Chemistry Seminar: Visiting researcher Dr Louis Adriaenssens
Dr Louis Adriaenssens - University of Lincoln
Louis Adriaenssens started his higher education at Foothill College (USA) from where he transferred to UC Davis (USA) and obtained his BS degree in chemistry in 2004. He then moved the University of Glasgow (Scotland) where he received his PhD in 2007 working under the guidance of Prof Richard Hartley.
A long postdoctoral career followed that saw him spend two years in Prague with Dr Filip Teply (Czech Republic) a year in Dijon with Profs Le Gendre and Denat (France) and 3 years in Tarragona with Prof Pablo Ballester (Spain).
After a short spell at a start-up company in London, Louis took up his current post as Lecturer in the School of Chemistry at the University of Lincoln.
Owing to the wide variety of chemistry undertaken during his career, Louis’ research interests are broad, however, he is primarily interested in supramolecular chemistry and catalytic polymerisation.
Efforts towards advanced materials - polyurethanes and supramolecular wires
Polyurethanes (PUs) are big business. Their worldwide market tops 50 billion USD annually. They appear in paints, the soles of our shoes, car seats and even in tyres. Despite their huge market, current strategies in PU fabrication rely primarily on one approach. Two reactive monomers are combined; one comprising two nucleophilic groups (red puzzle piece) and the other two electrophilic groups (grey puzzle piece).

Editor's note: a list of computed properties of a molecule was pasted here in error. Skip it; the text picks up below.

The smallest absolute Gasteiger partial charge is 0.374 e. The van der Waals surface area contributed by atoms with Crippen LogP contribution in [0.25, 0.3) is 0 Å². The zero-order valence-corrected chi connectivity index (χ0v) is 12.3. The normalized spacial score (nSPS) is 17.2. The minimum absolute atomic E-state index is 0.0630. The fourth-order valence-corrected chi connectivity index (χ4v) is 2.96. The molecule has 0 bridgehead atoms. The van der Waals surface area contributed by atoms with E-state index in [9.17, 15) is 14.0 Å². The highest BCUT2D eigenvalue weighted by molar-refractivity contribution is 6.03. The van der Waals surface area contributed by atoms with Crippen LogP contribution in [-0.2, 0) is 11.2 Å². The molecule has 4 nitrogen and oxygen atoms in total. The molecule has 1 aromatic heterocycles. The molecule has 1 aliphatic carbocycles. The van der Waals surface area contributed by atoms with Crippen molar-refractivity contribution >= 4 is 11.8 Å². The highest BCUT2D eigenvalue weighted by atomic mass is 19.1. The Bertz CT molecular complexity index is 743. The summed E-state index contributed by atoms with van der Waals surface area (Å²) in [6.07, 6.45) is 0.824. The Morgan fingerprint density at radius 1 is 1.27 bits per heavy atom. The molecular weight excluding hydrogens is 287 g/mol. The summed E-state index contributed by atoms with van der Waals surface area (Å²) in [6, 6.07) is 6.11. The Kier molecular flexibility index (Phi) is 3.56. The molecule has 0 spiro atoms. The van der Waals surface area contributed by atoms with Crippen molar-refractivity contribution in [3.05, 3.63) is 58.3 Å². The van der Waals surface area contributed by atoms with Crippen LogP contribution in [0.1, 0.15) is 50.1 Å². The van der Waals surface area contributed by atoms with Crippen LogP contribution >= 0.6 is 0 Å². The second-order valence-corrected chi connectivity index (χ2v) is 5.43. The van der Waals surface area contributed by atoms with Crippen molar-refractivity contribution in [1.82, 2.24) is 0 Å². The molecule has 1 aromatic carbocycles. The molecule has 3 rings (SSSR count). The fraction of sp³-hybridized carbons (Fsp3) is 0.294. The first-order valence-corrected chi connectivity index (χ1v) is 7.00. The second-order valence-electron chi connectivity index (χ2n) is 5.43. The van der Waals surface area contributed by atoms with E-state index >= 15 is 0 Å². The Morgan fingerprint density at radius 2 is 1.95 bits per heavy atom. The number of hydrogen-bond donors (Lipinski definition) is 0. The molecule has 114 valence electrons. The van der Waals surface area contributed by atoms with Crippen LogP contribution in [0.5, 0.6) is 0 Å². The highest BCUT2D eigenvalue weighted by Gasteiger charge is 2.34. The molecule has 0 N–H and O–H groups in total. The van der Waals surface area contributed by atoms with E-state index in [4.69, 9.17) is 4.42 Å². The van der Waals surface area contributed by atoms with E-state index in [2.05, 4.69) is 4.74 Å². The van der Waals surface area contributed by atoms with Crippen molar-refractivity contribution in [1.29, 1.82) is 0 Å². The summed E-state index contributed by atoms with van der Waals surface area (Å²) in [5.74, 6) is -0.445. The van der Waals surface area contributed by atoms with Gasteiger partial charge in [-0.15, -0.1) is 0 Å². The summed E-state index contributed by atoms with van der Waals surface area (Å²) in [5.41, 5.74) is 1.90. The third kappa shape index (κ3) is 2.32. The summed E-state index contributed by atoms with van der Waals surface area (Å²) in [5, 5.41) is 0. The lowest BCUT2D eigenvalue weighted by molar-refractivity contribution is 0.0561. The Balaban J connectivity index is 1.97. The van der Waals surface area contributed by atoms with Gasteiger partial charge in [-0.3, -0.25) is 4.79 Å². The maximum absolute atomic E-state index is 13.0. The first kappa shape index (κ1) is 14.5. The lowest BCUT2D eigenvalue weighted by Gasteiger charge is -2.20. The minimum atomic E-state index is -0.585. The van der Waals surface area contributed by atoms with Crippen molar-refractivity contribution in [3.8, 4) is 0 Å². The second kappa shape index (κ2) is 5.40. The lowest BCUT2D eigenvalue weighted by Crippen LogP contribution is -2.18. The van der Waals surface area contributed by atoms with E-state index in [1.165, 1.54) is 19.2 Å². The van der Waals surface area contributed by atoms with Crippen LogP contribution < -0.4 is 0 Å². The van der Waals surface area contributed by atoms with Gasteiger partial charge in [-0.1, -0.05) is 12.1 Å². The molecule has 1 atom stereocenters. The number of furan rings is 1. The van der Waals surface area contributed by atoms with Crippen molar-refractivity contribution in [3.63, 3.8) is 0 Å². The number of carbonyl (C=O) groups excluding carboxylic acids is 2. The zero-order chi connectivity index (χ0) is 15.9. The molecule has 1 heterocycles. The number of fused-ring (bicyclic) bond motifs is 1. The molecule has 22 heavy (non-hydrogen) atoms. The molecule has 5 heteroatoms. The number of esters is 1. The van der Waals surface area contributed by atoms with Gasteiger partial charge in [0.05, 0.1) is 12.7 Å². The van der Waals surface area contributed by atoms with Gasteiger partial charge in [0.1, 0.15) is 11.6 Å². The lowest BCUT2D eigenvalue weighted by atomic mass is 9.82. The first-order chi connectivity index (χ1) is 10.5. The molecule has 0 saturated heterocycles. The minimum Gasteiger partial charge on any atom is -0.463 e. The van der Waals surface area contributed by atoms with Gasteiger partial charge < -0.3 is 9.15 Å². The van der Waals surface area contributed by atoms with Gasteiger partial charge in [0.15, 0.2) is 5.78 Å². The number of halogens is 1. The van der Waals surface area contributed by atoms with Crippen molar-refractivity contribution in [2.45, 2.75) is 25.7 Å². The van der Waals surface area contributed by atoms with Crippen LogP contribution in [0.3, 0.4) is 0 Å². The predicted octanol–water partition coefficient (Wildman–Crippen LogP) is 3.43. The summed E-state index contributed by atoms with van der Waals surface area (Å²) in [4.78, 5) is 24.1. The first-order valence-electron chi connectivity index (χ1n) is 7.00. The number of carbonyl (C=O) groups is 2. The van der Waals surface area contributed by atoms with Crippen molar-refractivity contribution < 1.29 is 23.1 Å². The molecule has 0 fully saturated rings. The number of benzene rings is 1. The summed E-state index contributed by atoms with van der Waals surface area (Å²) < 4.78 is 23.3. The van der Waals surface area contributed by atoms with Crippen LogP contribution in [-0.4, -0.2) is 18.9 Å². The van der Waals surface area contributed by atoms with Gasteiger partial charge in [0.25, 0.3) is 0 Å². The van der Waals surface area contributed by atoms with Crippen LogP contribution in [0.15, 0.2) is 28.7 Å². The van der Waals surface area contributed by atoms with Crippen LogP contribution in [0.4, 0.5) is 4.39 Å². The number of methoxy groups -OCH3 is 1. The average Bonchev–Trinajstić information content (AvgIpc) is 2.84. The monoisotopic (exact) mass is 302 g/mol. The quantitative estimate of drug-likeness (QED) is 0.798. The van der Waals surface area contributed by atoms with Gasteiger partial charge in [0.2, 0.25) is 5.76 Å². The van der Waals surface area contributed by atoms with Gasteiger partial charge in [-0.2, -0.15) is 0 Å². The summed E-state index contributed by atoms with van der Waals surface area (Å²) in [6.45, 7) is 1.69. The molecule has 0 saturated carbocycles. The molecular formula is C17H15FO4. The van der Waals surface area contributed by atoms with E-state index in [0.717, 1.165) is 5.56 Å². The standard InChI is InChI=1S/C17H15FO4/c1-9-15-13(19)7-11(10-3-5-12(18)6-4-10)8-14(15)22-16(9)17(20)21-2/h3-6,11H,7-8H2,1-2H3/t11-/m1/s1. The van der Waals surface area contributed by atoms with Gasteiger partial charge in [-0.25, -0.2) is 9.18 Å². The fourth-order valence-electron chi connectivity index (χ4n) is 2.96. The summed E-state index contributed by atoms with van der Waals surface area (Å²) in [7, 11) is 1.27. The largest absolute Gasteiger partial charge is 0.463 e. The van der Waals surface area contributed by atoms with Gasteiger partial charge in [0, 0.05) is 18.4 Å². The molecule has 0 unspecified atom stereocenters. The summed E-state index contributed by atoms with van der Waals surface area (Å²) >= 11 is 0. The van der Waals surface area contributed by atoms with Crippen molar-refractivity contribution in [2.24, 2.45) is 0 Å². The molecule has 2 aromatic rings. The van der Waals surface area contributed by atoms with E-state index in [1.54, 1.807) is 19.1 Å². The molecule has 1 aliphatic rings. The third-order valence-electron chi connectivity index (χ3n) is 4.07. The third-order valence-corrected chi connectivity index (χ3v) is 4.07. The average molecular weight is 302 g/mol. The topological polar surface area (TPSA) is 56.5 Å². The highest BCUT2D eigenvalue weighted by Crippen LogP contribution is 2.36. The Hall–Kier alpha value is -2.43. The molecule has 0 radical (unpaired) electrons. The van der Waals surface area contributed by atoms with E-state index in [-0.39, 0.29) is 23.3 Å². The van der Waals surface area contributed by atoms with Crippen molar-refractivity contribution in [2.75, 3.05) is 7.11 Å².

Unfortunately, the requirement of this strategy for specialised monomers that must feature two reactive groups limits the potential of current PUs.
In our labs, we aim to provide access to more varied PUs with a vision towards making advanced and functional PU-based materials. To achieve this, we have developed catalytic strategies towards PUs that employ ambiphilic comonomers. These are monomers such as epoxides (blue puzzle piece) and isocyanates (white puzzle piece) that can function as both a nucleophile and an electrophile.
The ready availability of these amphiphilic comonomers allows fast access to a wide variety of polymeric materials. This talk will tell the story of one catalyst we identified to be highly efficient for PU production. In particular, focus will be given to the understanding-based approach to optimisation of copolymerisation and how that understanding has allowed us to push the chemistry and access synthetically very challenging relatives of PUs.